In a season that has been full of disasters, pathetic performances, and general horribleness, I thought it was beyond the Red Sox to really find that next level.
They did. I would hesitate to say they went from bad to worse, because bad doesn't really accurately describe the starting point. But for where they are now, there's only one word: shameful.
The Red Sox scored eight runs in the first three innings. Pablo Sandoval, Mookie Betts, and Dustin Pedroia all homered. The game was basically over. All the Red Sox had to do was play out the last six innings, more of a formality at that point than anything else. Fangraphs had them at over 97.5% to win the game after Pedroia's homer, and they topped out at 98.4% an inning later.
But the Jays scored three off Joe Kelly in the top of the fifth, and then...then came the seventh. I'd go through the motions of typing it all out, but if you really want to subject yourself to this train wreck of an inning, well, I'll defer to the tape, because I just can't!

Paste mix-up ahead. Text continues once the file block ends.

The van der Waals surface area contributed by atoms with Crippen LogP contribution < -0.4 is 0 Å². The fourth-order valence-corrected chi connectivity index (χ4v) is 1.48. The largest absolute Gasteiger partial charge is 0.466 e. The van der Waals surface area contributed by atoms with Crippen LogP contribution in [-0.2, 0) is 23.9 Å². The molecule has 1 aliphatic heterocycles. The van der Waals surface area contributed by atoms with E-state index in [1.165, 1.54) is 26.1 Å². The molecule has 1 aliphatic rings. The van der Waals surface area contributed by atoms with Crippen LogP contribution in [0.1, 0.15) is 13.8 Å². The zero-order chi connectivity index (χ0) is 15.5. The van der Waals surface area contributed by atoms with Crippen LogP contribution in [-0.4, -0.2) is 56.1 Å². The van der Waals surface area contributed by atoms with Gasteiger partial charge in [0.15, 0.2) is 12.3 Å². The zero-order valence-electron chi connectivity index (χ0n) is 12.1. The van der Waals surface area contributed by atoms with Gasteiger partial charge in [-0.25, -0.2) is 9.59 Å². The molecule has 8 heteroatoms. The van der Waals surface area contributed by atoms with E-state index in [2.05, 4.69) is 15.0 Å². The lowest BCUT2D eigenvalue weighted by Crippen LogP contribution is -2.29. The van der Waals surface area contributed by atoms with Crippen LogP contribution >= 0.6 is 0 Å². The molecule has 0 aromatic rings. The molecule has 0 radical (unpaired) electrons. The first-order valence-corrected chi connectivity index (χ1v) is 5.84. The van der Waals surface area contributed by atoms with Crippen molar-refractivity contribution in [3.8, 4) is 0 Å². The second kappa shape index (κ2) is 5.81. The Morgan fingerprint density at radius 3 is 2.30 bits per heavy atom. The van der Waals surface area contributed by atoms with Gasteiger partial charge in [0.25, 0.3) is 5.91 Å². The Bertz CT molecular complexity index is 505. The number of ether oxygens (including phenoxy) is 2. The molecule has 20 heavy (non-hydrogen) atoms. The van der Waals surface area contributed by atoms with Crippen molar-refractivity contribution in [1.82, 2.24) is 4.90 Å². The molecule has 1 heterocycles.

Bad teams lose games. Bad teams lose games after taking the lead. Bad teams lose games that most other teams would win. But it feels like when the Red Sox go bad, they go the extra mile. And tonight, they really outdid themselves. Even if you're somehow of the opinion that 27-35 and seven games down in the AL East isn't enough to consider them out of the running, after seeing a performance like this, it's had to imagine even the most optimistic of Red Sox fans holding on hope.
This team is bad and broken and probably not deserving of our attention after this game and, frankly, so many others. This isn't a statement made in anger, mind you. Boston's terrible performances are not vindictive. They're probably not even about the players lacking motivation or interest or work. It's just bad begetting bad begetting worse. The snowball is rolling down the mountain, gathering steam, and not likely to stop anytime soon.
At this point, the best news might be that there's a 162 game limit on the season. With just 100 to go.